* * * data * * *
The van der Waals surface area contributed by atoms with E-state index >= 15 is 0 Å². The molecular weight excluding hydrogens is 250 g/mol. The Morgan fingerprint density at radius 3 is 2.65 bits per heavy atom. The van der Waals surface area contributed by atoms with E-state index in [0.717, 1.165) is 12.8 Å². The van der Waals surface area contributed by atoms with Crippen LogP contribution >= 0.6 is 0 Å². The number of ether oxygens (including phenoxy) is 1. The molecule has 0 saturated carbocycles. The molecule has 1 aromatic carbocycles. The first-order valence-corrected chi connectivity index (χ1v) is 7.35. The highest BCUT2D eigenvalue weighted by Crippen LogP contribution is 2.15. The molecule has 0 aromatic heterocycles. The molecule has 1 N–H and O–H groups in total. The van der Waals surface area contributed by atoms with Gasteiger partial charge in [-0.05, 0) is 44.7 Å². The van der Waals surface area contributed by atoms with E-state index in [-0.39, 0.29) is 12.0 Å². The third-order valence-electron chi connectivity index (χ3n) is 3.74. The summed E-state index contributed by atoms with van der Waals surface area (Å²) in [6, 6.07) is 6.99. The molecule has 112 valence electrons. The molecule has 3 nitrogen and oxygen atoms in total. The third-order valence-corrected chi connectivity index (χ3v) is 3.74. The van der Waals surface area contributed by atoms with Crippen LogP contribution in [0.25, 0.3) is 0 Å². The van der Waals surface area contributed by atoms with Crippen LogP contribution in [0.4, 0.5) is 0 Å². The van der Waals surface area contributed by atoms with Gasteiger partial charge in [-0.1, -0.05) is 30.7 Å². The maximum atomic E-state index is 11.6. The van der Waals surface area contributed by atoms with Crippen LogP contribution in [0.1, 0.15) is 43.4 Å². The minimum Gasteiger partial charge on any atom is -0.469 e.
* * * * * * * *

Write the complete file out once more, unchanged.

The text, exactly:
The van der Waals surface area contributed by atoms with E-state index >= 15 is 0 Å². The molecular weight excluding hydrogens is 250 g/mol. The Morgan fingerprint density at radius 3 is 2.65 bits per heavy atom. The van der Waals surface area contributed by atoms with E-state index in [0.717, 1.165) is 12.8 Å². The van der Waals surface area contributed by atoms with Crippen LogP contribution >= 0.6 is 0 Å². The number of ether oxygens (including phenoxy) is 1. The molecule has 0 saturated carbocycles. The molecule has 1 aromatic carbocycles. The first-order valence-corrected chi connectivity index (χ1v) is 7.35. The highest BCUT2D eigenvalue weighted by Crippen LogP contribution is 2.15. The molecule has 0 aromatic heterocycles. The molecule has 1 N–H and O–H groups in total. The van der Waals surface area contributed by atoms with Gasteiger partial charge in [-0.05, 0) is 44.7 Å². The van der Waals surface area contributed by atoms with E-state index in [-0.39, 0.29) is 12.0 Å². The third-order valence-electron chi connectivity index (χ3n) is 3.74. The summed E-state index contributed by atoms with van der Waals surface area (Å²) in [6, 6.07) is 6.99. The molecule has 112 valence electrons. The molecule has 3 nitrogen and oxygen atoms in total. The third-order valence-corrected chi connectivity index (χ3v) is 3.74. The van der Waals surface area contributed by atoms with Crippen LogP contribution in [0.25, 0.3) is 0 Å². The van der Waals surface area contributed by atoms with Crippen LogP contribution in [0.4, 0.5) is 0 Å². The van der Waals surface area contributed by atoms with Gasteiger partial charge in [-0.1, -0.05) is 30.7 Å². The maximum atomic E-state index is 11.6. The van der Waals surface area contributed by atoms with Crippen LogP contribution in [0.1, 0.15) is 43.4 Å². The minimum Gasteiger partial charge on any atom is -0.469 e.